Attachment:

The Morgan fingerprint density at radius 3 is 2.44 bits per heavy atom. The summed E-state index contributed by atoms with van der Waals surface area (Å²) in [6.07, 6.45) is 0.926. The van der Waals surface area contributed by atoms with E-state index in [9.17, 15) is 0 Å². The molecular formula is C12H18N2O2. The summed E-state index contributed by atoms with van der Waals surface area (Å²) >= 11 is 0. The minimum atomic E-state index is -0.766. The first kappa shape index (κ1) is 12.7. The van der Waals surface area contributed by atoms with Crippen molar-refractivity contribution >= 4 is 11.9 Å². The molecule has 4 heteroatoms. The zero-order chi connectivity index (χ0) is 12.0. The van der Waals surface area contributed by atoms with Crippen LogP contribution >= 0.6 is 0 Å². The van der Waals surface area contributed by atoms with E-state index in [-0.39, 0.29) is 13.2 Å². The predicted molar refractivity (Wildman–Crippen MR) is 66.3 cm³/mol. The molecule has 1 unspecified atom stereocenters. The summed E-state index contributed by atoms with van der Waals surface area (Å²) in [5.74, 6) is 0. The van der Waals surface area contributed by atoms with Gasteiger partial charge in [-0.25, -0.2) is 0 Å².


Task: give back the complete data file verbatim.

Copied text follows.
The Morgan fingerprint density at radius 3 is 2.44 bits per heavy atom. The summed E-state index contributed by atoms with van der Waals surface area (Å²) in [6.07, 6.45) is 0.926. The van der Waals surface area contributed by atoms with E-state index in [9.17, 15) is 0 Å². The molecular formula is C12H18N2O2. The summed E-state index contributed by atoms with van der Waals surface area (Å²) >= 11 is 0. The minimum atomic E-state index is -0.766. The first kappa shape index (κ1) is 12.7. The van der Waals surface area contributed by atoms with Crippen molar-refractivity contribution >= 4 is 11.9 Å². The molecule has 4 heteroatoms. The zero-order chi connectivity index (χ0) is 12.0. The van der Waals surface area contributed by atoms with Crippen LogP contribution >= 0.6 is 0 Å². The van der Waals surface area contributed by atoms with E-state index in [-0.39, 0.29) is 13.2 Å². The predicted molar refractivity (Wildman–Crippen MR) is 66.3 cm³/mol. The molecule has 1 unspecified atom stereocenters. The summed E-state index contributed by atoms with van der Waals surface area (Å²) in [5.74, 6) is 0. The van der Waals surface area contributed by atoms with Gasteiger partial charge in [-0.25, -0.2) is 0 Å².